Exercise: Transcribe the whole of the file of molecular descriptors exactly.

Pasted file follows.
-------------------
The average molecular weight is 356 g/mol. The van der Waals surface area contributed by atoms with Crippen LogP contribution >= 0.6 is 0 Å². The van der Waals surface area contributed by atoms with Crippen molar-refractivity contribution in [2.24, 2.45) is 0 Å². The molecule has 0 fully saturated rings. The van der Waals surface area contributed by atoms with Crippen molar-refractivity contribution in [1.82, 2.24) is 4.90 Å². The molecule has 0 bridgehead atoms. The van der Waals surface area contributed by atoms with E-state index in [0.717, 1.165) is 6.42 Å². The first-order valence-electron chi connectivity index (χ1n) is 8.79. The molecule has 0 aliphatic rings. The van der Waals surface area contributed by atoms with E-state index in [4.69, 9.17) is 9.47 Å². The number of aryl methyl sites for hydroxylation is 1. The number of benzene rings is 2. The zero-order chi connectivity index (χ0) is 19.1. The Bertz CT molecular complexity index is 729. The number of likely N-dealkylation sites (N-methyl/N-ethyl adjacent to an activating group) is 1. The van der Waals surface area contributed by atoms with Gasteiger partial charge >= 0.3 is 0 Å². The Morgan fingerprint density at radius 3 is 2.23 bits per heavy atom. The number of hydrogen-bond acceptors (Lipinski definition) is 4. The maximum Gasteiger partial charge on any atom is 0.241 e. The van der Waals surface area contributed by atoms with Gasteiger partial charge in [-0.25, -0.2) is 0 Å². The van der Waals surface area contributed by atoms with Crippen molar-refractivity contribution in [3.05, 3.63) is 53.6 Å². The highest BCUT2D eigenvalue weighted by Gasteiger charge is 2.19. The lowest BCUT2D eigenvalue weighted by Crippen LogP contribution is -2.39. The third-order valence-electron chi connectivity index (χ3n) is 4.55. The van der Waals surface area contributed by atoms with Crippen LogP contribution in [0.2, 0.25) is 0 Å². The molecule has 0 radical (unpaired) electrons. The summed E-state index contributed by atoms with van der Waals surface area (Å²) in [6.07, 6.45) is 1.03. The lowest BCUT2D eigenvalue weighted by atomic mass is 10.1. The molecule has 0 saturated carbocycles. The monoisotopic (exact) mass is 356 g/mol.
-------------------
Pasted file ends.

The average molecular weight is 356 g/mol. The van der Waals surface area contributed by atoms with Crippen LogP contribution >= 0.6 is 0 Å². The van der Waals surface area contributed by atoms with Crippen molar-refractivity contribution in [2.24, 2.45) is 0 Å². The molecule has 0 fully saturated rings. The van der Waals surface area contributed by atoms with Crippen molar-refractivity contribution in [1.82, 2.24) is 4.90 Å². The molecule has 0 bridgehead atoms. The van der Waals surface area contributed by atoms with E-state index in [0.717, 1.165) is 6.42 Å². The first-order valence-electron chi connectivity index (χ1n) is 8.79. The molecule has 0 aliphatic rings. The van der Waals surface area contributed by atoms with E-state index in [4.69, 9.17) is 9.47 Å². The number of aryl methyl sites for hydroxylation is 1. The number of benzene rings is 2. The zero-order chi connectivity index (χ0) is 19.1. The Bertz CT molecular complexity index is 729. The number of likely N-dealkylation sites (N-methyl/N-ethyl adjacent to an activating group) is 1. The van der Waals surface area contributed by atoms with Gasteiger partial charge >= 0.3 is 0 Å². The Morgan fingerprint density at radius 3 is 2.23 bits per heavy atom. The number of hydrogen-bond acceptors (Lipinski definition) is 4. The maximum Gasteiger partial charge on any atom is 0.241 e. The van der Waals surface area contributed by atoms with Gasteiger partial charge in [-0.25, -0.2) is 0 Å². The van der Waals surface area contributed by atoms with Crippen molar-refractivity contribution in [3.05, 3.63) is 53.6 Å². The highest BCUT2D eigenvalue weighted by Gasteiger charge is 2.19. The lowest BCUT2D eigenvalue weighted by Crippen LogP contribution is -2.39. The third-order valence-electron chi connectivity index (χ3n) is 4.55. The van der Waals surface area contributed by atoms with Crippen LogP contribution in [0.2, 0.25) is 0 Å². The molecule has 0 radical (unpaired) electrons. The summed E-state index contributed by atoms with van der Waals surface area (Å²) in [6.07, 6.45) is 1.03. The lowest BCUT2D eigenvalue weighted by atomic mass is 10.1. The molecule has 0 saturated carbocycles. The monoisotopic (exact) mass is 356 g/mol.